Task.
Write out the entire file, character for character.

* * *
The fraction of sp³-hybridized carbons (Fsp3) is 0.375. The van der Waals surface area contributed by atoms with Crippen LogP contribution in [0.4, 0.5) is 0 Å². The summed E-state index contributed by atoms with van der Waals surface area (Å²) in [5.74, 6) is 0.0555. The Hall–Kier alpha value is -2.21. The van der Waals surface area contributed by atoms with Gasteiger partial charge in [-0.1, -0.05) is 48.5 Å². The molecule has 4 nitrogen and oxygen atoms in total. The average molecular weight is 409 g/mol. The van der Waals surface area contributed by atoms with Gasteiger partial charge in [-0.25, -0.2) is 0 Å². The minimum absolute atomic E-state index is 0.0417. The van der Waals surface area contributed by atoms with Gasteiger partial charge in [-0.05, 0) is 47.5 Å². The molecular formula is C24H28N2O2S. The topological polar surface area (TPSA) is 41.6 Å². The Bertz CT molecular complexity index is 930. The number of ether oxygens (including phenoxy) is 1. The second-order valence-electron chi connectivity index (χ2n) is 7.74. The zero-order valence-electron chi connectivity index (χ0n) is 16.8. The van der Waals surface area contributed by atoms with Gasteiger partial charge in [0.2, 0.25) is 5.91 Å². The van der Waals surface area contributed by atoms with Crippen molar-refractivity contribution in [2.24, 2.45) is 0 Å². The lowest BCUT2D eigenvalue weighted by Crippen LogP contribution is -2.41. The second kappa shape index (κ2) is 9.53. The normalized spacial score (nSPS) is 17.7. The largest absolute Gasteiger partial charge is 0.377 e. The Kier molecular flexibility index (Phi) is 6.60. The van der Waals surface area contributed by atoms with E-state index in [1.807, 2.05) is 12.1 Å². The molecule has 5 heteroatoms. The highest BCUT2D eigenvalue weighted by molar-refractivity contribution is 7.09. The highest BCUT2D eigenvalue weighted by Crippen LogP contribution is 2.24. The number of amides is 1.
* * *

The fraction of sp³-hybridized carbons (Fsp3) is 0.375. The van der Waals surface area contributed by atoms with Crippen LogP contribution in [0.4, 0.5) is 0 Å². The summed E-state index contributed by atoms with van der Waals surface area (Å²) in [5.74, 6) is 0.0555. The Hall–Kier alpha value is -2.21. The van der Waals surface area contributed by atoms with Gasteiger partial charge in [-0.1, -0.05) is 48.5 Å². The molecule has 4 nitrogen and oxygen atoms in total. The average molecular weight is 409 g/mol. The van der Waals surface area contributed by atoms with Gasteiger partial charge in [-0.25, -0.2) is 0 Å². The minimum absolute atomic E-state index is 0.0417. The van der Waals surface area contributed by atoms with Gasteiger partial charge in [-0.05, 0) is 47.5 Å². The molecular formula is C24H28N2O2S. The topological polar surface area (TPSA) is 41.6 Å². The Bertz CT molecular complexity index is 930. The number of ether oxygens (including phenoxy) is 1. The second-order valence-electron chi connectivity index (χ2n) is 7.74. The zero-order valence-electron chi connectivity index (χ0n) is 16.8. The van der Waals surface area contributed by atoms with Gasteiger partial charge in [0.2, 0.25) is 5.91 Å². The van der Waals surface area contributed by atoms with Crippen molar-refractivity contribution in [2.24, 2.45) is 0 Å². The lowest BCUT2D eigenvalue weighted by Crippen LogP contribution is -2.41. The second kappa shape index (κ2) is 9.53. The normalized spacial score (nSPS) is 17.7. The largest absolute Gasteiger partial charge is 0.377 e. The Kier molecular flexibility index (Phi) is 6.60. The van der Waals surface area contributed by atoms with E-state index in [1.807, 2.05) is 12.1 Å². The molecule has 5 heteroatoms. The highest BCUT2D eigenvalue weighted by molar-refractivity contribution is 7.09. The highest BCUT2D eigenvalue weighted by Crippen LogP contribution is 2.24. The number of amides is 1.